Ireland: First WRC Decision Under the New Statutory Sick Pay Legislation
The Sick Leave Act 2022 (the “Act”) has been in force since 1 January 2023. Under the Act, employees are entitled to three days of paid sick leave per year. This entitlement is set to increase to five days on 1 January 2024. Under the statutory sick pay (“SSP”) scheme, employees are entitled to 70% of their typical pay, up to a maximum of €110 per day. Employees must have 13 weeks’ continuous service with their employer to avail of SSP and must provide their employer with a medical certificate from a general practitioner.
In the recent case of Katerina Leszczynska v. Musgrave Operating Partners, the WRC examined, for the first time, an employer’s obligation to pay SSP and the circumstances in which a company’s sick pay scheme is exempt from the obligation to pay SSP.
In this particular case, the complainant, who was an employee of the respondent, was absent from work for four consecutive days. The respondent had a sick pay scheme that applied after an employee had six months of service. Under the respondent’s scheme, employees were entitled to 40 days of paid sick leave, which activated on the fourth day of sick leave. The complainant argued that, as a result of this, the employer’s scheme was less favourable than SSP. The respondent employer argued that it was exempt from the statutory obligation to pay SSP in circumstances where its sick pay scheme was a more favourable scheme.
In examining whether or not the respondent employer was exempt from the obligation to pay SSP, the WRC considered the following factors under the Act as to whether the company sick pay scheme was, as a whole, more favourable, than SSP:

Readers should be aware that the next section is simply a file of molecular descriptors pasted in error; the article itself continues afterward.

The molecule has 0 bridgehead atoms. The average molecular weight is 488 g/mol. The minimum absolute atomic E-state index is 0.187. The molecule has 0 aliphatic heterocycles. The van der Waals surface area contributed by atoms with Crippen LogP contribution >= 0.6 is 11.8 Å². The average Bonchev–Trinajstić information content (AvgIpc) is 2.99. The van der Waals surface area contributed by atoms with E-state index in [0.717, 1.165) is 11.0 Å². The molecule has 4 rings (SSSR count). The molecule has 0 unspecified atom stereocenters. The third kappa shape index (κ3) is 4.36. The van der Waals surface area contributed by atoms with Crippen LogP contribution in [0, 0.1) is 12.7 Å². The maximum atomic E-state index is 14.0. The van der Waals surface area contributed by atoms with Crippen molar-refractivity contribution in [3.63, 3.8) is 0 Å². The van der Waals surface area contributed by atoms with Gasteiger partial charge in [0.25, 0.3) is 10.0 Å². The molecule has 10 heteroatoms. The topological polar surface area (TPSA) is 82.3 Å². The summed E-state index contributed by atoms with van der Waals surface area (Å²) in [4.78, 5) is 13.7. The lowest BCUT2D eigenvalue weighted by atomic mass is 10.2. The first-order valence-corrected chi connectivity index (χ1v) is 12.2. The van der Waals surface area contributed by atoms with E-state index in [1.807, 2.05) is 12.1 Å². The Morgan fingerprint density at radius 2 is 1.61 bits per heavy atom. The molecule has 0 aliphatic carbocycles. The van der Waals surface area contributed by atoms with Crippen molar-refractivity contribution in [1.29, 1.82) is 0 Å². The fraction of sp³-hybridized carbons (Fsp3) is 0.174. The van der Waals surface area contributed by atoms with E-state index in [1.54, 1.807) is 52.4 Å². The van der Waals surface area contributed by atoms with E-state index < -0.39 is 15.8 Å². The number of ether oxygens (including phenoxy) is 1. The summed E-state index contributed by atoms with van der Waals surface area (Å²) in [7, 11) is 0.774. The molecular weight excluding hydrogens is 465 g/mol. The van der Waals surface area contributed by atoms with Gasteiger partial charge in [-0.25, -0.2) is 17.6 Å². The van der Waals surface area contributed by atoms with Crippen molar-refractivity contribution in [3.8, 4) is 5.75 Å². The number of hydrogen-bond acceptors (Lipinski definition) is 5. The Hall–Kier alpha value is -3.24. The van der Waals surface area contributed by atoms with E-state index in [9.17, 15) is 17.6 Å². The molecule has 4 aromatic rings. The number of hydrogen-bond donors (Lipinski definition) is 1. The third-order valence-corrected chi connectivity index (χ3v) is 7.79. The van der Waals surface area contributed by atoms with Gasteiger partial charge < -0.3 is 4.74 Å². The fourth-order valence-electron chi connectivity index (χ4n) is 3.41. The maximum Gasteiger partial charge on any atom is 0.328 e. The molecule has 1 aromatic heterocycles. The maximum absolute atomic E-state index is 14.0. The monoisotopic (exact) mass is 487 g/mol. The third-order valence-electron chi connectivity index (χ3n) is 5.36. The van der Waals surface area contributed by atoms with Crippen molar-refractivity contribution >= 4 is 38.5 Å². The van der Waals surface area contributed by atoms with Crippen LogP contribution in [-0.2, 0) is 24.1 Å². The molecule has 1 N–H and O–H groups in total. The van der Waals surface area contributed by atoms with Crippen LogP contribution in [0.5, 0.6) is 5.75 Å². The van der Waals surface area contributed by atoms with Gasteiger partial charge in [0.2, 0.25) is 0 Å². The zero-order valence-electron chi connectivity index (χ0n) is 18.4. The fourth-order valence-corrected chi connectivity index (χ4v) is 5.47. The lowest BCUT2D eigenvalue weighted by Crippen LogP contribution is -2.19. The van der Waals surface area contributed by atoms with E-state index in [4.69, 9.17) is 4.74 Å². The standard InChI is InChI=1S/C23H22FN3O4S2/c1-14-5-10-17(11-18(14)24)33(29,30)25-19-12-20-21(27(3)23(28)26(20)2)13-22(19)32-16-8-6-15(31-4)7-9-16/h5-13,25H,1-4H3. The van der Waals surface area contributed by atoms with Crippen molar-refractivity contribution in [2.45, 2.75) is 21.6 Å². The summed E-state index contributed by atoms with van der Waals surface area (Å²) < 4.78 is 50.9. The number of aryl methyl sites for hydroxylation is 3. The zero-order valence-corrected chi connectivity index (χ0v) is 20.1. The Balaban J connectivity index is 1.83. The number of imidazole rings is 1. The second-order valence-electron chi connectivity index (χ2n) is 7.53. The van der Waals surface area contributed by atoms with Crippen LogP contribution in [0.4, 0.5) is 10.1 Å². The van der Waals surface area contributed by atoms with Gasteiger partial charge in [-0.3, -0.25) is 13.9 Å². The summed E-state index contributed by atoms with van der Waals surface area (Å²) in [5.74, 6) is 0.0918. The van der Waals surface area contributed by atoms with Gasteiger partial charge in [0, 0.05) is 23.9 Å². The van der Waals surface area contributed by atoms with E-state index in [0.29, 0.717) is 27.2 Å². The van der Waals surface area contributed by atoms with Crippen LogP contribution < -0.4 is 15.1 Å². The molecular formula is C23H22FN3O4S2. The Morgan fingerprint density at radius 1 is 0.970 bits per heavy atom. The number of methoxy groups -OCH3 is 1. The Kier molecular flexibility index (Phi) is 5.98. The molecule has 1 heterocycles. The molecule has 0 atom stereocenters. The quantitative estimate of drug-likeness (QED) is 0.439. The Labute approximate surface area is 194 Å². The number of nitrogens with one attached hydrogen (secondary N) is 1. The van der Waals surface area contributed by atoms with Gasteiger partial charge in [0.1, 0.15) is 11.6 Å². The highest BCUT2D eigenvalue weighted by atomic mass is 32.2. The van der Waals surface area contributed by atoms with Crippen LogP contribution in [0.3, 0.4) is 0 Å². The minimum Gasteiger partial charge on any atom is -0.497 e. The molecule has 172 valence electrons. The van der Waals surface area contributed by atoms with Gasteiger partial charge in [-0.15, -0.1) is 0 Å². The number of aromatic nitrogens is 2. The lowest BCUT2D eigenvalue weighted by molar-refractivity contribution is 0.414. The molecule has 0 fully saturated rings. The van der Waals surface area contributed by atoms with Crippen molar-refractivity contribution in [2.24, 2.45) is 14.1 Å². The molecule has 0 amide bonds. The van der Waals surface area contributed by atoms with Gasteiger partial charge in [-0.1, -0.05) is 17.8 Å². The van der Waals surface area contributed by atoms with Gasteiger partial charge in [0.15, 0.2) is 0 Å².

- the period of service of an employee before sick leave is payable;
- the number of days that an employee is absent before sick leave is payable;
- the length of time for which sick leave is payable;
- the amount of sick leave payable;
- the reference period of the sick pay scheme
After examining each of the above factors, the WRC ultimately concluded that the company’s sick pay scheme was, on the whole, more favourable than SSP. In particular, the WRC found that the application of a three-day waiting period was consistent with the conditions attached to the payment of Illness Benefit by the State, the logical purpose being to discourage short intermittent absences. The WRC also indicated that, “There can be no arguing that eight weeks’ paid sick leave is more beneficial than three days and pay at 100% of wages is more beneficial than 70%.”
This decision will be of interest to employers for the purposes of assessing whether their company’s sick pay schemes are, as a whole, more favourable than SSP and, in particular, assessing how the WRC has regard to the factors outlined above. Further litigation teasing out those factors will no doubt appear in due course, and this is an area that employers should keep under review.